Sally Kohn – TRANSCRIPT
So people tell me I’m a nice person … to the point where it’s part of my personal and professional identity that I’m so nice and able to get along with anyone, even my most fierce opponents. It’s like my “thing,” it’s what I’m known for. But what no one knows … is that I was a bully. Honestly, I didn’t think about it much myself. I buried the memories for years, and even still, a lot of it’s really hazy. Denial, by the way, apparently is also one of my things.
But the more people started to praise me for being a liberal who could get along with conservatives, and the more I wrote articles about being nice and gave talks about being nice, the more I felt this hypocrisy creeping up inside me. What if I was actually really mean?
When I was 10 years old, there was a girl in my class at school named Vicky. And I tormented her … mercilessly. I mean, everyone did. Even the teachers picked on her. It doesn’t make it any better, does it? Vicky was clearly a troubled kid. She would hit herself and give herself bloody noses and she had hygiene problems — she had big hygiene problems. But instead of helping this girl, who was plainly suffering from hardships in her life … we called her “Sticky Vicky.” I called her “Sticky Vicky.”
My clearest memory is standing in the empty hallway outside the fifth grade classrooms waiting for Vicky to come out of the bathroom, and I have a clipboard and a pen and a survey I’ve made up, asking about shampoo preferences, like I’m doing a study for science class or something. And when Vicky comes out of the bathroom, I pounce on her and I ask her what shampoo she uses. Now, to put this in perspective, I can’t remember the names of my teachers, I can’t remember the names of any of the books I read that year, I pretty much can’t remember anything from fifth grade, but I remember that Vicky told me she used White Rain shampoo. Clear as yesterday, like it just happened. And as classes let out, I ran down the hall shouting at all the other kids, “Sticky Vicky uses White Rain shampoo. Don’t use White Rain shampoo or you’ll smell like Sticky Vicky.”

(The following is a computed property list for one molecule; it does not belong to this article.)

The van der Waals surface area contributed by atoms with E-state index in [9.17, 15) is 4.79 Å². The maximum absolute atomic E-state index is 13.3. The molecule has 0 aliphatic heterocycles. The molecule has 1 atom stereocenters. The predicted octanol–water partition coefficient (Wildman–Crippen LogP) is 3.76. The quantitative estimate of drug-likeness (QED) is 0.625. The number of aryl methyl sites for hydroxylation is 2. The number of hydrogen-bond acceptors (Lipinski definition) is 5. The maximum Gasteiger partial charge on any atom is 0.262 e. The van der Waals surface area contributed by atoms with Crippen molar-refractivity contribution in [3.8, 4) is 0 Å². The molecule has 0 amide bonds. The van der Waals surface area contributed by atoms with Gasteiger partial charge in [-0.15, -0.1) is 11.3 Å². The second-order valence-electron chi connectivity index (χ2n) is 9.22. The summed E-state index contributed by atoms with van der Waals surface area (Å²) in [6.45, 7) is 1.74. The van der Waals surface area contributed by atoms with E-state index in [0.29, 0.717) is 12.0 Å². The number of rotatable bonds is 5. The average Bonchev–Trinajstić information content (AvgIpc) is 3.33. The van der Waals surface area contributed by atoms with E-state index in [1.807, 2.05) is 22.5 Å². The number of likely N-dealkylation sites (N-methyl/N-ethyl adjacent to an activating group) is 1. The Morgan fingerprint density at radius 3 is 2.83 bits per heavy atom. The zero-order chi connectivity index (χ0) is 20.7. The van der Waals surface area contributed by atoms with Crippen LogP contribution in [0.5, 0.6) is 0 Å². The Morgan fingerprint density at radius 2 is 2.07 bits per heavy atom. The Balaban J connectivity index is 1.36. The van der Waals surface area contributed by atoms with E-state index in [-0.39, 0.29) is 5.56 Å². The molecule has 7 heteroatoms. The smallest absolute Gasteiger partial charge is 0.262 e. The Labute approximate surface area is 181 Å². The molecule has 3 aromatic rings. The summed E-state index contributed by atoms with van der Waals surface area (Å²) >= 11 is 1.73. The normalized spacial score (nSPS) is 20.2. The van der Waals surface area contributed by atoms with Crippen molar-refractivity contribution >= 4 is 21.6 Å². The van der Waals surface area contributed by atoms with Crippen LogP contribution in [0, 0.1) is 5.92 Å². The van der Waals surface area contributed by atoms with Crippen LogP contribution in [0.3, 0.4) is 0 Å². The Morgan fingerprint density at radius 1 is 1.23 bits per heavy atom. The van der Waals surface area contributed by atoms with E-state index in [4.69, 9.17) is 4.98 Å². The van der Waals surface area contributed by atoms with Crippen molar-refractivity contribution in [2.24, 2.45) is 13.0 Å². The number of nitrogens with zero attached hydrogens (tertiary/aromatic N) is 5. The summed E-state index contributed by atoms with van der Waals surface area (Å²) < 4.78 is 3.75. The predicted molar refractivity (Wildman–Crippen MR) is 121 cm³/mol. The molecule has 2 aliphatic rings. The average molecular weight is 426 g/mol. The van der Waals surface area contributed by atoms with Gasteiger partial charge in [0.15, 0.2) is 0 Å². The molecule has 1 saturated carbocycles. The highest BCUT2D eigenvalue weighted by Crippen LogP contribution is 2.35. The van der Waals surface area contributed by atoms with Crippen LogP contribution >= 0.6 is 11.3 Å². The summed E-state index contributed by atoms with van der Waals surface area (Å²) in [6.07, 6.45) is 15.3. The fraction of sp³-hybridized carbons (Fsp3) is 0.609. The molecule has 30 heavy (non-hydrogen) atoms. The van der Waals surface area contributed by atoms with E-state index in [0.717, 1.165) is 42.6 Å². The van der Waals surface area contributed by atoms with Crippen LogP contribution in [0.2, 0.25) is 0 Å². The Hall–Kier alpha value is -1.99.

I forgot about this memory for a long time. When I finally started remembering it, I immediately needed to know more. I reached out to friends and eventually social media, and I did everything I could to try to find Vicky. I needed to know that she was OK, and that I hadn’t ruined her life. But what I quickly realized was I wasn’t just trying to figure out what happened to Vicky. I was trying to figure out what happened to me.
When I was 10 years old, I treated another human being like some worthless other … like I was better than her, and she was garbage. What kind of a nice person does that? I mean, I know I was only a kid, but not all kids do that. Most kids don’t do that, right? So, what if I wasn’t nice after all? I was really just a hateful monster.
Then I started to notice myself having these mean impulses, thinking mean thoughts and wanting to say them. Admittedly, most of my mean thoughts were about conservatives. But not just conservatives. I also caught myself thinking mean things about mushy, centrist liberals and greedy Wall Street bankers and Islamophobes and slow drivers, because I really hate slow drivers.
And as I’d catch myself in these moments of hypocrisy, either I was just noticing them or they were getting worse, especially in the last few years. And as I felt more hateful — rageful, really — I noticed the world around me seemed to be getting more hateful, too. Like there was this steady undercurrent of hate bubbling up all around us and increasingly overflowing.